Fine Gael remains the most popular political party among Irish farmers, the latest Irish Farmers Journal survey can reveal. Leo Varadkar’s party has been top of the farming polls for well over a decade now, and has arrested a slump in support across recent surveys.
Thirty-seven percent of farmers surveyed said they would give their first-preference vote to Fine Gael in a general election. This is an unchanged figure from the last poll, taken in May. Remarkably, Fianna Fáil’s level of support is also unchanged, at 23%. It means the two traditionally dominant parties retain 60% of the farming vote.
Sinn Féin has been steadily gaining support in recent polls, but this time its support has dropped. The 13% level of support it holds among farmers lags way behind the overall support levels expressed in opinion polls among the general public. Independent politicians continue to retain large swathes of farmer votes, with just under one in five of those surveyed intending to vote for a non-party candidate.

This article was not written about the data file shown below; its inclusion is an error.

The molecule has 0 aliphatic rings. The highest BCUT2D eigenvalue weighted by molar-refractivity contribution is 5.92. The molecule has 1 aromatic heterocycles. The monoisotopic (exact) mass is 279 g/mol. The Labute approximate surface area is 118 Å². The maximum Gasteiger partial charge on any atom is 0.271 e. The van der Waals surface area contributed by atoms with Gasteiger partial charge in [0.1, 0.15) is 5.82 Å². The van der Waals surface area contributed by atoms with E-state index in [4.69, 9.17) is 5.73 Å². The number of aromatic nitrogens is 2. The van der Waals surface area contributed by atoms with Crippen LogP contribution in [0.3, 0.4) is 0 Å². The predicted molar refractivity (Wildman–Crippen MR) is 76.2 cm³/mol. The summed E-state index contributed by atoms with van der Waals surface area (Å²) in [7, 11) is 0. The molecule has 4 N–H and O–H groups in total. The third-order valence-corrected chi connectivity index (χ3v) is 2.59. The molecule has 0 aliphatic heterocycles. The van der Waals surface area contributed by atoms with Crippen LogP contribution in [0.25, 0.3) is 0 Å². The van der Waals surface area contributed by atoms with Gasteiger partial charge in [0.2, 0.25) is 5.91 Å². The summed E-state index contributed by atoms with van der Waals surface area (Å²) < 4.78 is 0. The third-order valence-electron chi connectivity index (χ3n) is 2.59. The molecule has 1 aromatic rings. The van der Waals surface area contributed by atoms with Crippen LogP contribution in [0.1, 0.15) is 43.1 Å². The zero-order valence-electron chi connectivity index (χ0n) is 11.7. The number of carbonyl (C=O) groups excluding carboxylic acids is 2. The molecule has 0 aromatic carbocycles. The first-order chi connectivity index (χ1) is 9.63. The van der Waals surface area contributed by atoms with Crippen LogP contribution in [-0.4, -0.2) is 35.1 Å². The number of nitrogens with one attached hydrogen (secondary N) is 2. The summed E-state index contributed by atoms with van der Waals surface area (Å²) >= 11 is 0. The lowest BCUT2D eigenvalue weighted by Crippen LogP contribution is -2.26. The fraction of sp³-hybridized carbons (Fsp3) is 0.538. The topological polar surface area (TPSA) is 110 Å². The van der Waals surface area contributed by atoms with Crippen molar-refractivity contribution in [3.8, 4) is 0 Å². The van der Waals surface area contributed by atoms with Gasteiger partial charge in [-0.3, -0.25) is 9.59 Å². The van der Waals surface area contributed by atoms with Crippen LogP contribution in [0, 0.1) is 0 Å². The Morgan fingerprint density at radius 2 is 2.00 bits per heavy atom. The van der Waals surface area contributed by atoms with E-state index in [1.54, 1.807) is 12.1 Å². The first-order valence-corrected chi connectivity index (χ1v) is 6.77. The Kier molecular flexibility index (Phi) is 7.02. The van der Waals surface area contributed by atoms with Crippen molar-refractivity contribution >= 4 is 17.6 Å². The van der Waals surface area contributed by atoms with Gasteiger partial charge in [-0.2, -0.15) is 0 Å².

Support varies by sector and by region. Dairy and tillage farmers, the sectors with the highest average incomes, support Fine Gael most strongly. Fianna Fáil, in contrast, has more support from beef farmers (27%) and sheep farmers (23%).
Sinn Féin also polled best among drystock farmers.
Farmers in Leinster (40%) and Munster (39%) most strongly support Fine Gael, with only 30% supporting them in Connacht. Fianna Fáil’s support is steady across the country, while Sinn Féin polled best in Ulster. Independent candidates are almost as popular as Fine Gael in Connacht, and also poll well in Munster.